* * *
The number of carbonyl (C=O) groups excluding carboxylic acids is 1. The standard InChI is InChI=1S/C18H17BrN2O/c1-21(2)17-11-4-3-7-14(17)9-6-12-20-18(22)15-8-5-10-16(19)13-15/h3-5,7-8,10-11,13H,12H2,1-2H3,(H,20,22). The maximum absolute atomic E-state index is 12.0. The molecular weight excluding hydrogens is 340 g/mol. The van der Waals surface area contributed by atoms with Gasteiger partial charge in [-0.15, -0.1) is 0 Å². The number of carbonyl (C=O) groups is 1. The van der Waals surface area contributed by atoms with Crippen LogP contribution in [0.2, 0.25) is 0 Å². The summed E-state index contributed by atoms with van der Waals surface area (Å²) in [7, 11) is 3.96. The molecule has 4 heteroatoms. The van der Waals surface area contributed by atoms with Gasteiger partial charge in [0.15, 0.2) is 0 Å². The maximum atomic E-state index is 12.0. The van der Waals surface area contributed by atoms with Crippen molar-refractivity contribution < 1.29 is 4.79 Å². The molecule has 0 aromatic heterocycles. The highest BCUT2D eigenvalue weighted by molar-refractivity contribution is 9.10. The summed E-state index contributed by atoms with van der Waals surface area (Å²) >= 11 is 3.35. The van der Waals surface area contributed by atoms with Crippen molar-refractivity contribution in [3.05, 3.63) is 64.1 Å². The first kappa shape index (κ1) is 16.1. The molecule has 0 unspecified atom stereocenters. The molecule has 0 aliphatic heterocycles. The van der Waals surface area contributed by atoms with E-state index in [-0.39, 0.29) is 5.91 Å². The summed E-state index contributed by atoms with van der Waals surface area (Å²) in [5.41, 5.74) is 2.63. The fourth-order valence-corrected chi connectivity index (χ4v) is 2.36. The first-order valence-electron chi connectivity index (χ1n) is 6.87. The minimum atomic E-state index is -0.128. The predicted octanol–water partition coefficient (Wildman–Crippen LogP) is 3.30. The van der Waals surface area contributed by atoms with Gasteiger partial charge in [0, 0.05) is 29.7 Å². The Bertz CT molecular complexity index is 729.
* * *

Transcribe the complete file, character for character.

The number of carbonyl (C=O) groups excluding carboxylic acids is 1. The standard InChI is InChI=1S/C18H17BrN2O/c1-21(2)17-11-4-3-7-14(17)9-6-12-20-18(22)15-8-5-10-16(19)13-15/h3-5,7-8,10-11,13H,12H2,1-2H3,(H,20,22). The maximum absolute atomic E-state index is 12.0. The molecular weight excluding hydrogens is 340 g/mol. The van der Waals surface area contributed by atoms with Gasteiger partial charge in [-0.15, -0.1) is 0 Å². The number of carbonyl (C=O) groups is 1. The van der Waals surface area contributed by atoms with Crippen LogP contribution in [0.2, 0.25) is 0 Å². The summed E-state index contributed by atoms with van der Waals surface area (Å²) in [7, 11) is 3.96. The molecule has 4 heteroatoms. The van der Waals surface area contributed by atoms with Gasteiger partial charge in [0.15, 0.2) is 0 Å². The maximum atomic E-state index is 12.0. The van der Waals surface area contributed by atoms with Crippen molar-refractivity contribution < 1.29 is 4.79 Å². The molecule has 0 aromatic heterocycles. The highest BCUT2D eigenvalue weighted by molar-refractivity contribution is 9.10. The summed E-state index contributed by atoms with van der Waals surface area (Å²) >= 11 is 3.35. The van der Waals surface area contributed by atoms with Crippen molar-refractivity contribution in [3.05, 3.63) is 64.1 Å². The first kappa shape index (κ1) is 16.1. The molecule has 0 unspecified atom stereocenters. The molecule has 0 aliphatic heterocycles. The van der Waals surface area contributed by atoms with E-state index in [-0.39, 0.29) is 5.91 Å². The summed E-state index contributed by atoms with van der Waals surface area (Å²) in [5.41, 5.74) is 2.63. The fourth-order valence-corrected chi connectivity index (χ4v) is 2.36. The first-order valence-electron chi connectivity index (χ1n) is 6.87. The minimum atomic E-state index is -0.128. The predicted octanol–water partition coefficient (Wildman–Crippen LogP) is 3.30. The van der Waals surface area contributed by atoms with Gasteiger partial charge in [0, 0.05) is 29.7 Å². The Bertz CT molecular complexity index is 729.